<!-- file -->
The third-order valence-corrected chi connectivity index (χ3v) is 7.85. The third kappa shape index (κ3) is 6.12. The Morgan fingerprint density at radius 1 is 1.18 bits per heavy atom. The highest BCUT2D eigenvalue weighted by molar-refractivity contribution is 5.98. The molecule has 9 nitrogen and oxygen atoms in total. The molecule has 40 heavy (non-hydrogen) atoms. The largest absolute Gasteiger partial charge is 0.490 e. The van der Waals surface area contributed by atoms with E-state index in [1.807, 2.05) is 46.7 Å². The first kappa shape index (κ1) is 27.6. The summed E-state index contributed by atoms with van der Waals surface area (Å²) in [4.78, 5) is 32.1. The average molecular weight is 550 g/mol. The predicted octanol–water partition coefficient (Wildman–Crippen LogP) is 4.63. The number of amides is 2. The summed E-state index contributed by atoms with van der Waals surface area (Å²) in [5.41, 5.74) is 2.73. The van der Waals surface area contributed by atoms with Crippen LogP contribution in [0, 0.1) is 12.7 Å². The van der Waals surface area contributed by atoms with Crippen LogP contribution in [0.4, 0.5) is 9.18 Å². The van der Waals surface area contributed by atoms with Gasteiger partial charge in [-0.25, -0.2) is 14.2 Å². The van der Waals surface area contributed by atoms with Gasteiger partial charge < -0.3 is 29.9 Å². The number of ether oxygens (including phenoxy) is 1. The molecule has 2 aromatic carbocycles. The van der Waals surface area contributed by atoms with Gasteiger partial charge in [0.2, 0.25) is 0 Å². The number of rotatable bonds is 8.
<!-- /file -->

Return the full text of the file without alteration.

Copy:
The third-order valence-corrected chi connectivity index (χ3v) is 7.85. The third kappa shape index (κ3) is 6.12. The Morgan fingerprint density at radius 1 is 1.18 bits per heavy atom. The highest BCUT2D eigenvalue weighted by molar-refractivity contribution is 5.98. The molecule has 9 nitrogen and oxygen atoms in total. The molecule has 40 heavy (non-hydrogen) atoms. The largest absolute Gasteiger partial charge is 0.490 e. The van der Waals surface area contributed by atoms with E-state index in [1.807, 2.05) is 46.7 Å². The first kappa shape index (κ1) is 27.6. The summed E-state index contributed by atoms with van der Waals surface area (Å²) in [4.78, 5) is 32.1. The average molecular weight is 550 g/mol. The predicted octanol–water partition coefficient (Wildman–Crippen LogP) is 4.63. The number of amides is 2. The summed E-state index contributed by atoms with van der Waals surface area (Å²) in [5.41, 5.74) is 2.73. The van der Waals surface area contributed by atoms with Crippen LogP contribution in [0, 0.1) is 12.7 Å². The van der Waals surface area contributed by atoms with Crippen LogP contribution in [0.4, 0.5) is 9.18 Å². The van der Waals surface area contributed by atoms with Gasteiger partial charge in [-0.25, -0.2) is 14.2 Å². The van der Waals surface area contributed by atoms with Gasteiger partial charge < -0.3 is 29.9 Å². The number of ether oxygens (including phenoxy) is 1. The molecule has 2 aromatic carbocycles. The van der Waals surface area contributed by atoms with Gasteiger partial charge in [0.2, 0.25) is 0 Å². The number of rotatable bonds is 8.